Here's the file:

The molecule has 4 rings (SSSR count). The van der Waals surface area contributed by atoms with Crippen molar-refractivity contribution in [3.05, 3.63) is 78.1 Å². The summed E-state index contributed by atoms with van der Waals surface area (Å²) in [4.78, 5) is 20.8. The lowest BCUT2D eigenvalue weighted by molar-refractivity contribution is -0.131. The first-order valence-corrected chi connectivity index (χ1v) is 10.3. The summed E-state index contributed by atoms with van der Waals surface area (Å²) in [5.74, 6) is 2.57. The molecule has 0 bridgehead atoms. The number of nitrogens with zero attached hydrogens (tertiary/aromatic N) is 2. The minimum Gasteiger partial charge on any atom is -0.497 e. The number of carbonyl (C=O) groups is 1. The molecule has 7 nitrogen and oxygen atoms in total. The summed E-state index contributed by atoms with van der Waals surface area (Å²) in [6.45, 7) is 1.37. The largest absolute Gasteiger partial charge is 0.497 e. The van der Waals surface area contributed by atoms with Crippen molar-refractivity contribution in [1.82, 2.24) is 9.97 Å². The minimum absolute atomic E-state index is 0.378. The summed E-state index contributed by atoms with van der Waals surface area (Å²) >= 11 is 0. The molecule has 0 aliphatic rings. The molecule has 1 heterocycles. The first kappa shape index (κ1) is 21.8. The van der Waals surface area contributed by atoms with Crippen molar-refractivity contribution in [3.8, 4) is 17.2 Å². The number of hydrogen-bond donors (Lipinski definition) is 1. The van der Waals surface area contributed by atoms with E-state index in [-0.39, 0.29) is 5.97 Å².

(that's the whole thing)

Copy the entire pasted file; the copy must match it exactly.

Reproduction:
The molecule has 4 rings (SSSR count). The van der Waals surface area contributed by atoms with Crippen molar-refractivity contribution in [3.05, 3.63) is 78.1 Å². The summed E-state index contributed by atoms with van der Waals surface area (Å²) in [4.78, 5) is 20.8. The lowest BCUT2D eigenvalue weighted by molar-refractivity contribution is -0.131. The first-order valence-corrected chi connectivity index (χ1v) is 10.3. The summed E-state index contributed by atoms with van der Waals surface area (Å²) in [5.74, 6) is 2.57. The molecule has 0 bridgehead atoms. The number of nitrogens with zero attached hydrogens (tertiary/aromatic N) is 2. The minimum Gasteiger partial charge on any atom is -0.497 e. The number of carbonyl (C=O) groups is 1. The molecule has 7 nitrogen and oxygen atoms in total. The summed E-state index contributed by atoms with van der Waals surface area (Å²) in [6.45, 7) is 1.37. The largest absolute Gasteiger partial charge is 0.497 e. The van der Waals surface area contributed by atoms with Crippen molar-refractivity contribution in [1.82, 2.24) is 9.97 Å². The minimum absolute atomic E-state index is 0.378. The summed E-state index contributed by atoms with van der Waals surface area (Å²) >= 11 is 0. The molecule has 0 aliphatic rings. The molecule has 1 heterocycles. The first kappa shape index (κ1) is 21.8. The van der Waals surface area contributed by atoms with Crippen molar-refractivity contribution in [3.8, 4) is 17.2 Å². The number of hydrogen-bond donors (Lipinski definition) is 1. The van der Waals surface area contributed by atoms with E-state index in [-0.39, 0.29) is 5.97 Å².